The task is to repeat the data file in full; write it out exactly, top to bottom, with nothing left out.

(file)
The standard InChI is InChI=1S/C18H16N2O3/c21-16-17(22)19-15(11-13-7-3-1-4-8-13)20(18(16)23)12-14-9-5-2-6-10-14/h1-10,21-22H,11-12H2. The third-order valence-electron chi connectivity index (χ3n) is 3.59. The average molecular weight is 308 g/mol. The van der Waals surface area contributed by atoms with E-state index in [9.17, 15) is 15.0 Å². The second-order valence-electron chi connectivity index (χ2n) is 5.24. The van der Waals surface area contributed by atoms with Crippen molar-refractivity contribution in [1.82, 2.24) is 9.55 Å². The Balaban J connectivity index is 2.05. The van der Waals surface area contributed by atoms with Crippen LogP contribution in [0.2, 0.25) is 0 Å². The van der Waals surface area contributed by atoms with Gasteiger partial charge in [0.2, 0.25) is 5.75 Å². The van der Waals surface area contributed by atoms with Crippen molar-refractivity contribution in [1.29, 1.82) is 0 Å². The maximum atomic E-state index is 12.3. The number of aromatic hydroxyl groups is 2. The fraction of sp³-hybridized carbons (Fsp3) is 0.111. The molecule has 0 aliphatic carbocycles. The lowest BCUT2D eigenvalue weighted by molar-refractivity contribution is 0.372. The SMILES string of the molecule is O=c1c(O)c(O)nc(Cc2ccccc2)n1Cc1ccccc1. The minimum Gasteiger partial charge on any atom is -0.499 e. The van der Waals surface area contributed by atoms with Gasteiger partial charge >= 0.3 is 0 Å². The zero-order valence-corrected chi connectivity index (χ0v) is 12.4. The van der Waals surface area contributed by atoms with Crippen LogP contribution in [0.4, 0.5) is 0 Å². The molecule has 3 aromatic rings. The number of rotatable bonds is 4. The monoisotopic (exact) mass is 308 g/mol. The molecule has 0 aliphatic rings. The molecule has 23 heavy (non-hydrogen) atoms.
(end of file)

The standard InChI is InChI=1S/C18H16N2O3/c21-16-17(22)19-15(11-13-7-3-1-4-8-13)20(18(16)23)12-14-9-5-2-6-10-14/h1-10,21-22H,11-12H2. The third-order valence-electron chi connectivity index (χ3n) is 3.59. The average molecular weight is 308 g/mol. The van der Waals surface area contributed by atoms with E-state index in [9.17, 15) is 15.0 Å². The second-order valence-electron chi connectivity index (χ2n) is 5.24. The van der Waals surface area contributed by atoms with Crippen molar-refractivity contribution in [1.82, 2.24) is 9.55 Å². The Balaban J connectivity index is 2.05. The van der Waals surface area contributed by atoms with Crippen LogP contribution in [0.2, 0.25) is 0 Å². The van der Waals surface area contributed by atoms with Gasteiger partial charge in [0.2, 0.25) is 5.75 Å². The van der Waals surface area contributed by atoms with Crippen molar-refractivity contribution in [1.29, 1.82) is 0 Å². The maximum atomic E-state index is 12.3. The number of aromatic hydroxyl groups is 2. The fraction of sp³-hybridized carbons (Fsp3) is 0.111. The molecule has 0 aliphatic carbocycles. The lowest BCUT2D eigenvalue weighted by molar-refractivity contribution is 0.372. The SMILES string of the molecule is O=c1c(O)c(O)nc(Cc2ccccc2)n1Cc1ccccc1. The minimum Gasteiger partial charge on any atom is -0.499 e. The van der Waals surface area contributed by atoms with Gasteiger partial charge >= 0.3 is 0 Å². The zero-order valence-corrected chi connectivity index (χ0v) is 12.4. The van der Waals surface area contributed by atoms with Crippen LogP contribution in [0.4, 0.5) is 0 Å². The molecule has 3 aromatic rings. The number of rotatable bonds is 4. The monoisotopic (exact) mass is 308 g/mol. The molecule has 0 aliphatic rings. The molecule has 23 heavy (non-hydrogen) atoms.